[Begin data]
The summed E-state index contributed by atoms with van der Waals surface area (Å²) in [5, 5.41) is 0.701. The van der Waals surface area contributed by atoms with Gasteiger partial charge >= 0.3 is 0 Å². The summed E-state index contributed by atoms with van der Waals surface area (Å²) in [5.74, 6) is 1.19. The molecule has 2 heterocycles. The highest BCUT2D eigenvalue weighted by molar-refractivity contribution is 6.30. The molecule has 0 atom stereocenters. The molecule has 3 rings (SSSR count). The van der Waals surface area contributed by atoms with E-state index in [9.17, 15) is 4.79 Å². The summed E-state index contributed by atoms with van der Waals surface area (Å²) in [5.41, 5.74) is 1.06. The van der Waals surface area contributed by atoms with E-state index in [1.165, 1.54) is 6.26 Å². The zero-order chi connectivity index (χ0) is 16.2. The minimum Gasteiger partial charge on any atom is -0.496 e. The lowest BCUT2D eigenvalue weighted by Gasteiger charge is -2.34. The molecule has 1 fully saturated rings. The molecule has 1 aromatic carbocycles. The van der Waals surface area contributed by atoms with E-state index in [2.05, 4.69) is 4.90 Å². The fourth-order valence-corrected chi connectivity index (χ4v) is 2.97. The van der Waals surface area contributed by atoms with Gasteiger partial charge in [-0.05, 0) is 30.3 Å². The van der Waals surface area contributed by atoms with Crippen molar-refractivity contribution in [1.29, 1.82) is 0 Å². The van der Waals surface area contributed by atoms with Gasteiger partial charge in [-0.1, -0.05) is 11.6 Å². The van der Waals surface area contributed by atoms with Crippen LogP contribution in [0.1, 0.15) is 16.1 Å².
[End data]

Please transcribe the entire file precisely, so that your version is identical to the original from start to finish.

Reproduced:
The summed E-state index contributed by atoms with van der Waals surface area (Å²) in [5, 5.41) is 0.701. The van der Waals surface area contributed by atoms with Gasteiger partial charge >= 0.3 is 0 Å². The summed E-state index contributed by atoms with van der Waals surface area (Å²) in [5.74, 6) is 1.19. The molecule has 2 heterocycles. The highest BCUT2D eigenvalue weighted by molar-refractivity contribution is 6.30. The molecule has 0 atom stereocenters. The molecule has 3 rings (SSSR count). The van der Waals surface area contributed by atoms with E-state index in [9.17, 15) is 4.79 Å². The summed E-state index contributed by atoms with van der Waals surface area (Å²) in [5.41, 5.74) is 1.06. The van der Waals surface area contributed by atoms with E-state index in [1.165, 1.54) is 6.26 Å². The zero-order chi connectivity index (χ0) is 16.2. The minimum Gasteiger partial charge on any atom is -0.496 e. The lowest BCUT2D eigenvalue weighted by Gasteiger charge is -2.34. The molecule has 1 fully saturated rings. The molecule has 1 aromatic carbocycles. The van der Waals surface area contributed by atoms with E-state index in [2.05, 4.69) is 4.90 Å². The fourth-order valence-corrected chi connectivity index (χ4v) is 2.97. The van der Waals surface area contributed by atoms with Gasteiger partial charge in [-0.05, 0) is 30.3 Å². The van der Waals surface area contributed by atoms with Crippen molar-refractivity contribution in [1.29, 1.82) is 0 Å². The van der Waals surface area contributed by atoms with Gasteiger partial charge in [-0.1, -0.05) is 11.6 Å². The van der Waals surface area contributed by atoms with Crippen LogP contribution in [0.1, 0.15) is 16.1 Å².